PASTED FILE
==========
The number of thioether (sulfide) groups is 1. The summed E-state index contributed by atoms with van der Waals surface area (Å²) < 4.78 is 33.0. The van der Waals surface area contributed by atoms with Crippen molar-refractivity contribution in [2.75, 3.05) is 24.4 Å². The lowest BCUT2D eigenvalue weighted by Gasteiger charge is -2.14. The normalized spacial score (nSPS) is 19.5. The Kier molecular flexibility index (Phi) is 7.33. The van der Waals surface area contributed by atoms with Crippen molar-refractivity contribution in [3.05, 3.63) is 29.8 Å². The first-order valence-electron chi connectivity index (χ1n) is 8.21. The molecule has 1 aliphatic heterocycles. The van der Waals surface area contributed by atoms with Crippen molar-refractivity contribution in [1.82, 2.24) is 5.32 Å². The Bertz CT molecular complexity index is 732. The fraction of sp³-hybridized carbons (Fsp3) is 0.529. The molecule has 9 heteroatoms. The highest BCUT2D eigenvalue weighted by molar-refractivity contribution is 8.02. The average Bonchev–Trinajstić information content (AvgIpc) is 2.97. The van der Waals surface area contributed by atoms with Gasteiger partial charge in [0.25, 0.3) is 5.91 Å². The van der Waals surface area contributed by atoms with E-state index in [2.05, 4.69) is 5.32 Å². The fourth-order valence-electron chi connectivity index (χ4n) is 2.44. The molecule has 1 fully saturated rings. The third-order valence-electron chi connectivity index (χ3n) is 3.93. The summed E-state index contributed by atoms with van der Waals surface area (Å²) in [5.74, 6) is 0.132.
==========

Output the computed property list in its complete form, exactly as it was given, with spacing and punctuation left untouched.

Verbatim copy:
The number of thioether (sulfide) groups is 1. The summed E-state index contributed by atoms with van der Waals surface area (Å²) < 4.78 is 33.0. The van der Waals surface area contributed by atoms with Crippen molar-refractivity contribution in [2.75, 3.05) is 24.4 Å². The lowest BCUT2D eigenvalue weighted by Gasteiger charge is -2.14. The normalized spacial score (nSPS) is 19.5. The Kier molecular flexibility index (Phi) is 7.33. The van der Waals surface area contributed by atoms with Crippen molar-refractivity contribution in [3.05, 3.63) is 29.8 Å². The first-order valence-electron chi connectivity index (χ1n) is 8.21. The molecule has 1 aliphatic heterocycles. The van der Waals surface area contributed by atoms with Crippen molar-refractivity contribution in [1.82, 2.24) is 5.32 Å². The Bertz CT molecular complexity index is 732. The fraction of sp³-hybridized carbons (Fsp3) is 0.529. The molecule has 9 heteroatoms. The highest BCUT2D eigenvalue weighted by molar-refractivity contribution is 8.02. The average Bonchev–Trinajstić information content (AvgIpc) is 2.97. The van der Waals surface area contributed by atoms with Gasteiger partial charge in [0.25, 0.3) is 5.91 Å². The van der Waals surface area contributed by atoms with E-state index in [2.05, 4.69) is 5.32 Å². The fourth-order valence-electron chi connectivity index (χ4n) is 2.44. The molecule has 1 fully saturated rings. The third-order valence-electron chi connectivity index (χ3n) is 3.93. The summed E-state index contributed by atoms with van der Waals surface area (Å²) in [5.74, 6) is 0.132.